Cleantech, clean energy investments continue to drop


The amount of funding going into cleantech startups and clean power projects continues to drop. According to reports from Bloomberg New Energy Finance, and The Cleantech Group, this week, investors worldwide put significantly less money into both cleantech companies and clean energy projects, like solar and wind farms, in the third quarter of 2012.

Bloomberg NEF reports that investors worldwide put $56.6 billion into clean energy projects and companies in the third quarter of 2012. That funding — which includes asset financing for utility-scale clean power, government funding, corporate funding, and venture capital funding — was 20 percent lower than the amount invested in the third quarter of 2011. In particular, asset financing for utility-scale clean power projects fell 10 percent below the levels of 2011.

Aerial view of Apple’s solar farm

Bloomberg NEF says because of this drop in Q3 2012 funding, investment figures for the full-year 2012 will be lower than in 2011. The report says 2012 could “be the first down-year for world investment in the sector for at least eight years.”

The Cleantech Group also reported that venture capital funding for cleantech startups hit $1.56 billion in the third quarter of 2012, which was down 30 percent compared to the third quarter of 2011 ($2.23 billion). And following a trend that’s been going on for that past year or so, 92 percent ($1.43 billion) of the money invested during the quarter went into Series B rounds or later.

Basically venture capitalists are moving away from investing in new early-stage cleantech startups. The cleantech startups that received the largest rounds in the third quarter of 2012 include matured companies like Fisker Automotive, EcoMotors, GridPoint, Viridity Energy and Part of the reason for that funding trend is a “lack of strong IPO exits,” says Cleantech Group’s CEO Sheeraz Haji in the release.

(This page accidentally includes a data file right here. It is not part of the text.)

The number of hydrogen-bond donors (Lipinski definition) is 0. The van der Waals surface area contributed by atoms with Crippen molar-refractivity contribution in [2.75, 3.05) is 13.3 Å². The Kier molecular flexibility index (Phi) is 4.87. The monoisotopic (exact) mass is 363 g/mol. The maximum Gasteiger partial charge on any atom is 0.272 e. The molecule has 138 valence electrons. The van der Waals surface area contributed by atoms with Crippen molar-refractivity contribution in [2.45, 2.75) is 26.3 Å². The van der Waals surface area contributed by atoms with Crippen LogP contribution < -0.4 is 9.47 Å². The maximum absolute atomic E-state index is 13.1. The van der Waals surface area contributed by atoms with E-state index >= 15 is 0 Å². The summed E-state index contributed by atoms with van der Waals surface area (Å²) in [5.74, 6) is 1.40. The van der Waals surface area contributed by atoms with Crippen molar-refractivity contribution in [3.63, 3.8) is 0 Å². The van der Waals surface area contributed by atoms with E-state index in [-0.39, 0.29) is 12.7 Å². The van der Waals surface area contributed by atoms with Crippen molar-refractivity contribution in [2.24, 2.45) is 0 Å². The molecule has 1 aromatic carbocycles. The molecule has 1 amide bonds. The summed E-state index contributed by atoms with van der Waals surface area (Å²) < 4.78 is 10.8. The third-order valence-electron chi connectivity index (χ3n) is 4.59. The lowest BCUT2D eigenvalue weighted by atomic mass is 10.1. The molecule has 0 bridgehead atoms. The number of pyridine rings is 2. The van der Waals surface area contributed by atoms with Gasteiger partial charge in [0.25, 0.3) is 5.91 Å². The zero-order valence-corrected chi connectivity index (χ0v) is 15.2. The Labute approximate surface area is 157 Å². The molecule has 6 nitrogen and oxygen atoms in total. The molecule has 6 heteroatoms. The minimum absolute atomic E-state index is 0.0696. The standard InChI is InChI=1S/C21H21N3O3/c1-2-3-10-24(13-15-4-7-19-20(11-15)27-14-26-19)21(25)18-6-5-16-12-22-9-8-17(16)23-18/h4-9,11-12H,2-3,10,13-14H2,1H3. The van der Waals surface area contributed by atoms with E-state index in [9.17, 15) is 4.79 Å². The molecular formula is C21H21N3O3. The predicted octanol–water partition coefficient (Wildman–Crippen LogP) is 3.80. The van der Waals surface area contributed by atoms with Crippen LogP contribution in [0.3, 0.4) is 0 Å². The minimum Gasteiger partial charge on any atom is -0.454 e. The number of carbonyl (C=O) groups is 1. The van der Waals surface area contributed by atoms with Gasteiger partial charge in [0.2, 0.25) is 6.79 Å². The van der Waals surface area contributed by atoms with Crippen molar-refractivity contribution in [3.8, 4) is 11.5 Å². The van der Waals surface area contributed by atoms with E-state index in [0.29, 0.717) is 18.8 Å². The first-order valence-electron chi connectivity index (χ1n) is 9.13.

Albert Hartman

Seems like hoping for big government subsidies or funding is futile. Unfortunately, the current state of solar technology is too new to go up fairly against its mature competitors coal, oil, gas, nuclear. It needs more time and improvement like those other industries got for 50-100 years. Forcing it to limp along now in head-to-head competition will stretch out the time before solar can take its eventual rightful place in our energy mix.

Stephen Malagodi

Hey Mr. President. How’s that “All of the Above” policy working out for us?

Patrick Kabir

If we are going to cut subsidies, which I am a fan of and not just for tech, we need to take ALL roadblocks for entry into a given market. Oil, Farming, and Internet are all excellent examples of stupid roadblocks to keep incumbents in power. Lets have a bit of a free for all so we can see what technologies rise to the top. However green subsidies have been cheap historically so its a no brainer that we should at the very least keep those.

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